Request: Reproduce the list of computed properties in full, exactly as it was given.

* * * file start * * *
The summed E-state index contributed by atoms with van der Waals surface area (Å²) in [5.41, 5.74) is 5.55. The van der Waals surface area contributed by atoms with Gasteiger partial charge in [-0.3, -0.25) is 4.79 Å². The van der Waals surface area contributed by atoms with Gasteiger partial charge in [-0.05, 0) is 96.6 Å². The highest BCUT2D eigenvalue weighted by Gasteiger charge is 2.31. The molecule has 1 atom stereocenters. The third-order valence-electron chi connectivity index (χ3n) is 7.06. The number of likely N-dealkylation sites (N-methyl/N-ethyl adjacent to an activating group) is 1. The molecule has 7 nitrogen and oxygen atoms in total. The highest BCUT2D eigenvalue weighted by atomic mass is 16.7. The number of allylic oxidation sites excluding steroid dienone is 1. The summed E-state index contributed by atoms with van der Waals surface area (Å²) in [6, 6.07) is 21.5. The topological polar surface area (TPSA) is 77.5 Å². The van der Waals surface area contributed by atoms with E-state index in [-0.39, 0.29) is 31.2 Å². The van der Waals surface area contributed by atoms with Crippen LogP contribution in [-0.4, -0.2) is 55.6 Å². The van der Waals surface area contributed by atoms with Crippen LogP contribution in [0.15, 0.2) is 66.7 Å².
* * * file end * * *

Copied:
The summed E-state index contributed by atoms with van der Waals surface area (Å²) in [5.41, 5.74) is 5.55. The van der Waals surface area contributed by atoms with Gasteiger partial charge in [-0.3, -0.25) is 4.79 Å². The van der Waals surface area contributed by atoms with Gasteiger partial charge in [-0.05, 0) is 96.6 Å². The highest BCUT2D eigenvalue weighted by Gasteiger charge is 2.31. The molecule has 1 atom stereocenters. The third-order valence-electron chi connectivity index (χ3n) is 7.06. The number of likely N-dealkylation sites (N-methyl/N-ethyl adjacent to an activating group) is 1. The molecule has 7 nitrogen and oxygen atoms in total. The highest BCUT2D eigenvalue weighted by atomic mass is 16.7. The number of allylic oxidation sites excluding steroid dienone is 1. The summed E-state index contributed by atoms with van der Waals surface area (Å²) in [6, 6.07) is 21.5. The topological polar surface area (TPSA) is 77.5 Å². The van der Waals surface area contributed by atoms with E-state index in [-0.39, 0.29) is 31.2 Å². The van der Waals surface area contributed by atoms with Crippen LogP contribution in [-0.4, -0.2) is 55.6 Å². The van der Waals surface area contributed by atoms with Crippen LogP contribution in [0.15, 0.2) is 66.7 Å².